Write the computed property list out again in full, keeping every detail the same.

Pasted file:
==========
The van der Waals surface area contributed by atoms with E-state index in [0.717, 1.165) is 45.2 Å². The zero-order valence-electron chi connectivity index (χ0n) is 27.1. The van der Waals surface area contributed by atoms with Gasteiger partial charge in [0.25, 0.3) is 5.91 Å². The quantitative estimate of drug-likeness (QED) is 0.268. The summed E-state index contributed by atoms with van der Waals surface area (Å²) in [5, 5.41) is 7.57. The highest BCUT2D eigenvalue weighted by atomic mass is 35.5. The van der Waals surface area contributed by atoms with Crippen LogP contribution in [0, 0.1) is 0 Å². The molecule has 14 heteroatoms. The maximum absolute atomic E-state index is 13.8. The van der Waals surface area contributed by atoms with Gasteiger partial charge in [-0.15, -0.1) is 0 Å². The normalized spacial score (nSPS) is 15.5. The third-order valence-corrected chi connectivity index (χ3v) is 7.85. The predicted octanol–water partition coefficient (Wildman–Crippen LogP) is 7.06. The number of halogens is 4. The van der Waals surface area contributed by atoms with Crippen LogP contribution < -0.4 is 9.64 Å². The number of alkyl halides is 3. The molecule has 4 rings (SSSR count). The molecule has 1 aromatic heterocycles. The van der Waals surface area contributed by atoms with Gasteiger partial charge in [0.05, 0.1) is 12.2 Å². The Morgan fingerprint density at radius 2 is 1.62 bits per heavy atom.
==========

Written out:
The van der Waals surface area contributed by atoms with E-state index in [0.717, 1.165) is 45.2 Å². The zero-order valence-electron chi connectivity index (χ0n) is 27.1. The van der Waals surface area contributed by atoms with Gasteiger partial charge in [0.25, 0.3) is 5.91 Å². The quantitative estimate of drug-likeness (QED) is 0.268. The summed E-state index contributed by atoms with van der Waals surface area (Å²) in [5, 5.41) is 7.57. The highest BCUT2D eigenvalue weighted by atomic mass is 35.5. The van der Waals surface area contributed by atoms with Crippen LogP contribution in [0, 0.1) is 0 Å². The molecule has 14 heteroatoms. The maximum absolute atomic E-state index is 13.8. The van der Waals surface area contributed by atoms with Gasteiger partial charge in [-0.15, -0.1) is 0 Å². The normalized spacial score (nSPS) is 15.5. The third-order valence-corrected chi connectivity index (χ3v) is 7.85. The predicted octanol–water partition coefficient (Wildman–Crippen LogP) is 7.06. The number of halogens is 4. The van der Waals surface area contributed by atoms with Crippen LogP contribution < -0.4 is 9.64 Å². The number of alkyl halides is 3. The molecule has 4 rings (SSSR count). The molecule has 1 aromatic heterocycles. The van der Waals surface area contributed by atoms with Gasteiger partial charge in [0.05, 0.1) is 12.2 Å². The Morgan fingerprint density at radius 2 is 1.62 bits per heavy atom.